”Lois Scott, the city’s chief financial officer, said in a statement: “The city of Chicago’s financial crisis is real, urgent, and has been decades in the making. The downgrade by Moody’s of the city’s credit — a decision they say was driven by the Illinois Supreme Court’s reversal of the state pension reform bill — has substantially magnified the city’s challenges and will add real costs to Chicago’s taxpayers. In fact, S&P; noted Friday that its own downgrade is driven by the short-term pressures on the city’s fiscal position that were created by Moody’s actions earlier this week. However, unlike Moody’s, S&P; recognizes the city’s efforts to not only address its legacy liabilities, but that it has the right tools in place to address the challenges it faces.”
Rate Shop Whores
For a discussion of how the SEC is to blame for the current environment of Fantsayland bond ratings please see Rate Shopping Whores and Chicago’s Bond Rating.
In that link I explain in detail how it is that one rating agency has Chicago “deep in junk” while others have Chicago rated “A-“.
The Bond Buyer reports San Bernardino Chapter 9 Plan Gives Bondholders Worst Cut of All.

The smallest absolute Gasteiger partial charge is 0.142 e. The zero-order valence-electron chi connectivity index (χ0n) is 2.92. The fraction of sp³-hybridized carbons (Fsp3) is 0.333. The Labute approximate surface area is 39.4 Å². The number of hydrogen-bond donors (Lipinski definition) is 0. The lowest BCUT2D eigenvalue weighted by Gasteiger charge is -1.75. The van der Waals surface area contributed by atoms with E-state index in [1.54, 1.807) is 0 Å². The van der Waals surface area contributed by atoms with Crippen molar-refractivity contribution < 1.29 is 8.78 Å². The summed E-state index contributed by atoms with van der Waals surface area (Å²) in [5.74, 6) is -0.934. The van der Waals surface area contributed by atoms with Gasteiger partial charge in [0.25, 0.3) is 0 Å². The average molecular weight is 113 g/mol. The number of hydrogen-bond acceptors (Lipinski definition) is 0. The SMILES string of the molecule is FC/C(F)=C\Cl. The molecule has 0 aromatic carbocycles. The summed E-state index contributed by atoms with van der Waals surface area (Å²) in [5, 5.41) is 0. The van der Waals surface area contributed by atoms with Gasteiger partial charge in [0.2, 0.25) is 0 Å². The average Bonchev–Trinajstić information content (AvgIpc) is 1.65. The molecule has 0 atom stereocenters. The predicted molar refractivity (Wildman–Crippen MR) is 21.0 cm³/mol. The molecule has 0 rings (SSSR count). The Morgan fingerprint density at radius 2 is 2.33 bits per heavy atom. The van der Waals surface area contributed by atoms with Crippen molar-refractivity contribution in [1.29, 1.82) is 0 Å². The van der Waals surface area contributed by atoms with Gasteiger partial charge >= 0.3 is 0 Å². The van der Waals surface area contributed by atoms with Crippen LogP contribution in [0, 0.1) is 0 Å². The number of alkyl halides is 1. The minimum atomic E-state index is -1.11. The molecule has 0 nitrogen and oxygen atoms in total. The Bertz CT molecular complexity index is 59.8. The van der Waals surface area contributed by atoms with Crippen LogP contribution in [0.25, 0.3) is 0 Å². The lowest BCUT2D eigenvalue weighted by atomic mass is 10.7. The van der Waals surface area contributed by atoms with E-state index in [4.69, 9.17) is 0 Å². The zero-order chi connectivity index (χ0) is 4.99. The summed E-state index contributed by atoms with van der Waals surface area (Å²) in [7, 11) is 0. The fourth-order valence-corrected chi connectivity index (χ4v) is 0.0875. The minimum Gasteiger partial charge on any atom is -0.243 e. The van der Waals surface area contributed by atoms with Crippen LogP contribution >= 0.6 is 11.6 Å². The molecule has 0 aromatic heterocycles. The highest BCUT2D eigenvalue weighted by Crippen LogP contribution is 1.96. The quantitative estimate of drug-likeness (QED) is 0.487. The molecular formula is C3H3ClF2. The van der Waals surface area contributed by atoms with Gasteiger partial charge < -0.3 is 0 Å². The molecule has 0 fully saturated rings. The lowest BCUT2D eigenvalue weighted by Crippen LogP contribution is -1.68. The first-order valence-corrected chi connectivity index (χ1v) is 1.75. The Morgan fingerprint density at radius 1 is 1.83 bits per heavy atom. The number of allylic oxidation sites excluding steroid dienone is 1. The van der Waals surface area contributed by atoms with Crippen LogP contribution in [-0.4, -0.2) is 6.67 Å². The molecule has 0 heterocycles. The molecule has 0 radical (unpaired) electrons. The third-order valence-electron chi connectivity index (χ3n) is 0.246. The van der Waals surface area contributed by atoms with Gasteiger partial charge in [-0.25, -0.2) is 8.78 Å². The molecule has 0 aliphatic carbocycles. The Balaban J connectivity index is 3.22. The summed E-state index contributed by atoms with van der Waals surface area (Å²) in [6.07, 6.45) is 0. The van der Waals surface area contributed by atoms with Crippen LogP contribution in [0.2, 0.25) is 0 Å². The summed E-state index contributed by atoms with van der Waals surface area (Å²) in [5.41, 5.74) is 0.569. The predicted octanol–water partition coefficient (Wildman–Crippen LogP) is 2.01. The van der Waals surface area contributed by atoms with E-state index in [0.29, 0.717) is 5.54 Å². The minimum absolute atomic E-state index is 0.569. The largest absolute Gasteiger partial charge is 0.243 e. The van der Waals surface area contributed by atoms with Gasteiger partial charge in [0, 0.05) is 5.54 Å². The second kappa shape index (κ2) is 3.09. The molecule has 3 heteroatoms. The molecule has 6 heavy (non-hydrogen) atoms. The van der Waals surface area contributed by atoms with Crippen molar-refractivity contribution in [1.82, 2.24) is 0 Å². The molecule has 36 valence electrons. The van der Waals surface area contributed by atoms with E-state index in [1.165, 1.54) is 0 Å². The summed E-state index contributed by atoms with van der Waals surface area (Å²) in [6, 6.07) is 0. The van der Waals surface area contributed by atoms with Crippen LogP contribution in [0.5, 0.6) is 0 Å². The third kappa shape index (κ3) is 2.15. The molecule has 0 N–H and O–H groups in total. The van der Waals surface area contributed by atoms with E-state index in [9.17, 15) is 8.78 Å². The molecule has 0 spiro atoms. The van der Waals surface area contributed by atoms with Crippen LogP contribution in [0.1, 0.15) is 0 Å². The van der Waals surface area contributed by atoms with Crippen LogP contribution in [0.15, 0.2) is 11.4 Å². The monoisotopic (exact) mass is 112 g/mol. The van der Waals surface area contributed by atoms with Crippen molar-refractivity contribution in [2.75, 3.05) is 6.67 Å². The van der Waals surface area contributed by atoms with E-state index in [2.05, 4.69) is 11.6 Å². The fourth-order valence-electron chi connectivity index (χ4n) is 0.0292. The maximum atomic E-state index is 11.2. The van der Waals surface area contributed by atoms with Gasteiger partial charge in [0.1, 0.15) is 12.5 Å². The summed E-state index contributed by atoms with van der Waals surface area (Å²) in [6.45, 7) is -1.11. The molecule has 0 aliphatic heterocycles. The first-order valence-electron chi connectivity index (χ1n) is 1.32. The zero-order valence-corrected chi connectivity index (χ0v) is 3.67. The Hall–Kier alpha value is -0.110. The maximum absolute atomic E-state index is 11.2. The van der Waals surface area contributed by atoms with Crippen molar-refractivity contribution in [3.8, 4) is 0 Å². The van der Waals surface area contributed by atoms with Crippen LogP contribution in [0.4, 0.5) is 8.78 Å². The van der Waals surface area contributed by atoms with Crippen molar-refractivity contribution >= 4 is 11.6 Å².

San Bernardino, Calif. is now planning to give bondholders significantly worse treatment than they have received in any municipal bankruptcy to date, Moody’s Investors Service said in a comment piece Monday.
The bankruptcy plan of adjustment city officials presented to the city council on Thursday “proposes to eliminate 99% of the principal value of its pension obligation bonds, while committing to pay 100% of its unfunded pension liability,” Moody’s credit analysts wrote.
“The implication of the ruling is that the use of POB proceeds to fund pensions is irrelevant to how the bonds are to be treated in bankruptcy, and therefore retirees are under no obligation to share losses with bondholders,” according to Moody’s.
“The ruling and the plan of adjustment are credit negative for San Bernardino’s POB investors.” Moody’s wrote in the comment. San Bernardino proposed in its adjustment plan to only provide pension obligation bondholders with a 1% recovery.
In Stockton, POB holders received a roughly 41% recovery, while bondholder recovers in Vallejo were roughly 60%. Vallejo did not have POBs.
“By leaving pensions untouched, however, the city’s financial operations will remain strained by rising pension costs,” Moody’s wrote about San Bernardino. “Under the city’s projections, pension costs will nearly double over 10 years to nearly 19% of expenditures.”
Bondholders and Taxpayers Screwed